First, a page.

A St. Simons Island couple want to do the opposite – keep their recent acquisition open for those who have worn a footpath across it and to preserve that access in the future.
“The public has been using it for years,” Julian Smith said. “We assume they want to keep using it.”
He and his wife, Hannah Smith, have owned a house on the island for about 20 years. They’re inviting the public to take a walk on their land.
It started with Valentine’s Day, when she bought a 2,100-foot-long piece of marsh that is 200-feet wide in the west and narrows to 100 feet on the east. Along the middle of the 11 1/2 linear acres is a dike.
Kids have worn a path through the marsh and along the top of the dike for years. Not only does Hannah Smith want them to keep coming, she wants to assure they can walk that dike as long as they like.
The Smiths split time between St. Simons and Durham, N.H., where Julian Smith, a 75-year-old retired University of Florida professor of film studies, has served in town government.
When Hannah Smith, 71, was out for a walk, she found a path into the marsh and followed it to another along the dike. Wondering who owned it, she found her answer in Glynn County property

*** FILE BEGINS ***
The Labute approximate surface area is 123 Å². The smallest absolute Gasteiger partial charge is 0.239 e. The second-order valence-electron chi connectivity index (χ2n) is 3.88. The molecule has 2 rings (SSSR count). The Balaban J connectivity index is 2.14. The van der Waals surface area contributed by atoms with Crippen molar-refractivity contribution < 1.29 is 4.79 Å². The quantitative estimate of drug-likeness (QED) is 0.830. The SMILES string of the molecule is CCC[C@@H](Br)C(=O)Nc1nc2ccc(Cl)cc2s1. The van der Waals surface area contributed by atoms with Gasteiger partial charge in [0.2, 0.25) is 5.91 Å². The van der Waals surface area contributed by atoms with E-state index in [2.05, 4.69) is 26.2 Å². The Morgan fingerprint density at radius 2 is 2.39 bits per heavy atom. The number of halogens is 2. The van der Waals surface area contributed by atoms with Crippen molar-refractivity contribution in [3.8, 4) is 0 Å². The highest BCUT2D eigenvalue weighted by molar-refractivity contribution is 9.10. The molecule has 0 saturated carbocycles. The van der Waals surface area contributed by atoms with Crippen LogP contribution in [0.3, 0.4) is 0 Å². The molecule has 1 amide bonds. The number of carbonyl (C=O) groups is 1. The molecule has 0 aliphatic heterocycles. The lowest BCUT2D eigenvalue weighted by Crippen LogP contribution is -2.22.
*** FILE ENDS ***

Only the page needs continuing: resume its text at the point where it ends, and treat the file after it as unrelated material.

“I wrote (the owners) a letter and asked if they would want to sell their land,” she said.
She offered them $8,500 – $1,000 more than the assessed value. The owners made a counter offer and they settled on $11,500.
She didn’t tell her husband about her purchase until she traveled to New Hampshire in March for their anniversary.
Julian Smith said he wants the public to be able to use that land.
They’ve cleared some impediments from the trail and Hannah Smith’s iPad has a collection of sunrise and moonrise photos shot from a high spot on the dike.
They’ve been in discussions with the St. Simons Land Trust and might talk to the Trust for Public Lands on how best to keep it open. The best access is along neighbor’s land, but the most worn access is through the common area in the small Settlers Point subdivision.
They have some experience in access. They are working to link trails along a farm they own in Durham to a public trail system in the town.
“Some of the trails on that map,” Julian Smith said of Durham’s system, “aren’t protected.”
Adding his might make the system too popular to reduce, he said.
They also want to make sure that it is kept natural because some other public accesses have hardened paths.
“The emphasis needs to be on access that isn’t asphalt or concrete,” he said.
For now, a wrought-iron sign hanging from an oak says, “Welcome, Hannah’s Marsh.”
Other paper signs on trees welcome visitors with an admonition to “leave nothing but footprints and take nothing but pictures.”